Posted on Categories Agriculture/Food System, Sustainable LivingTags

Sonoma County farmworkers and the 2017 and 2019 wildfires

Martin Bennett, SONOMA COUNTY GAZETTE

Last year the trade publication Wine Enthusiast recognized Sonoma County as the ‘Wine Region of the Year,’ and the Sonoma County Winegrowers Association announced that 99 percent of the county vineyards achieved their ‘sustainability’ certification. But the county’s farmworkers — who produce the wealth of wine country — are mostly invisible to the public. Winegrowers and the media rarely recognize the actual value of their labor, and their contribution to the local economy is seldom acknowledged.

Winegrowers and the media rarely recognize the actual value of their labor, and their contribution to the local economy is seldom acknowledged. Image: pxhere.com-Creative Commons CC0

Winegrowers and the media rarely recognize the actual value of their labor, and their contribution to the local economy is seldom acknowledged. Image: pxhere.com-Creative Commons CC0
Most county farmworkers do not earn a living wage nor receive employer-provided health insurance, lack access to affordable housing, and confront dangerous health and safety conditions on the job. A just, equitable and, sustainable recovery from the 2017 and 2019 wildfires must include new public policy and grower initiatives to improve the economic security and public health of farmworkers.

Nine out of 10 Sonoma County farmworkers are employed in the wine industry. Farm labor analyst Don Villarejo examined the U.S. Department of Agriculture 2017 Census and calculated the average hourly wage for a county farmworker employed directly by a farm operator for at least 150 days was $15.43 an hour; the weighted annual average income of all farmworkers who were used by growers and farm labor contractors was $21,920–these figures are likely slightly higher today due to recent increases in the minimum wage and new overtime requirements for farmworkers.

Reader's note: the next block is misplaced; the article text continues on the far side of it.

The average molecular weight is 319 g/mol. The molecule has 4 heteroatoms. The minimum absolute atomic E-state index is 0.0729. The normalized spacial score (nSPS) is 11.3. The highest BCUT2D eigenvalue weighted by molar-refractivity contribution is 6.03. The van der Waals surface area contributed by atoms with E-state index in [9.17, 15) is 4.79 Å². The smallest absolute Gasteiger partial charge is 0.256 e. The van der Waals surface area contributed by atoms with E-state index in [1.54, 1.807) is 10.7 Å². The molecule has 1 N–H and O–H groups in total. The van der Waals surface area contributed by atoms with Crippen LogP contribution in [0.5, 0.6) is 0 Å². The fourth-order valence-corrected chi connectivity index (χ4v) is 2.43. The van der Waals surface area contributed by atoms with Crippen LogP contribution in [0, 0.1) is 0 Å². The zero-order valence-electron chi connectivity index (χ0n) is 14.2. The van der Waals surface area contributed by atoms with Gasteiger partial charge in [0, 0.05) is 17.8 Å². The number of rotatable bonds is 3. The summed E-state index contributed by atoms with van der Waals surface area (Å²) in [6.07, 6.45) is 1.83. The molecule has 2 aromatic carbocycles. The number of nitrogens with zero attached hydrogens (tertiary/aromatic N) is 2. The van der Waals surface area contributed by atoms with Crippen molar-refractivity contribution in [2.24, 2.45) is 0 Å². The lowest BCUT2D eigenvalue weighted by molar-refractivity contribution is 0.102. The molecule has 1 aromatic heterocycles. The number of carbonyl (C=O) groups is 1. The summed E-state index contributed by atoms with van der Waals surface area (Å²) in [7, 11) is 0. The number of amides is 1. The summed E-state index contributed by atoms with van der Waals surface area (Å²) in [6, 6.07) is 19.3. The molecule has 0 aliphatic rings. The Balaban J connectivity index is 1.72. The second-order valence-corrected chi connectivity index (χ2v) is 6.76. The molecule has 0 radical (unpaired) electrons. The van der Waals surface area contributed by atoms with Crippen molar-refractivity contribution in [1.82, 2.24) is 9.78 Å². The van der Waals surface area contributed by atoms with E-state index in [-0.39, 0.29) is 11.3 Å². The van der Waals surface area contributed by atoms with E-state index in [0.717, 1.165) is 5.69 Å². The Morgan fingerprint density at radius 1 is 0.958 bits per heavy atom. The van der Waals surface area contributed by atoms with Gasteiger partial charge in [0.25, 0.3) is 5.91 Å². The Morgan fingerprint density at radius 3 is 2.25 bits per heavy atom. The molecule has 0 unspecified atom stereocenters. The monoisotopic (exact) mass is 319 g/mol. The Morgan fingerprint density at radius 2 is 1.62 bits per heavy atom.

The Department of Labor National Agricultural Survey reports that few California farmworkers are employed full-time in agriculture: on average, they work just 36 weeks annually. UC Davis economist Phillip Martin calculated that in 2015 the average California farmworker, employed primarily in agriculture, earned only $20,500 annually. Three out of four California farmworkers had only one employer and, just 15 percent crossed the border or migrated between California agricultural regions.

Read more at https://www.sonomacountygazette.com/sonoma-county-news/sonoma-county-farmworkers-and-a-just-recovery

Posted on Categories Climate Change & EnergyTags , ,

An easy, no-fuss, climate fix for that big first day in office

Dan Farber, LEGAL PLANET

No, not rejoining the Paris Agreement, though that’s a good idea too. Something else.

This is kind of like one of those recipe things you see: putting a gourmet meal on the table in five minutes. But it’s more like: the one ingredient that will make all your recipes come out better. More seriously, what I’m about to propose is very conventional, easily integrated into agency procedures, and a big boost for climate policy.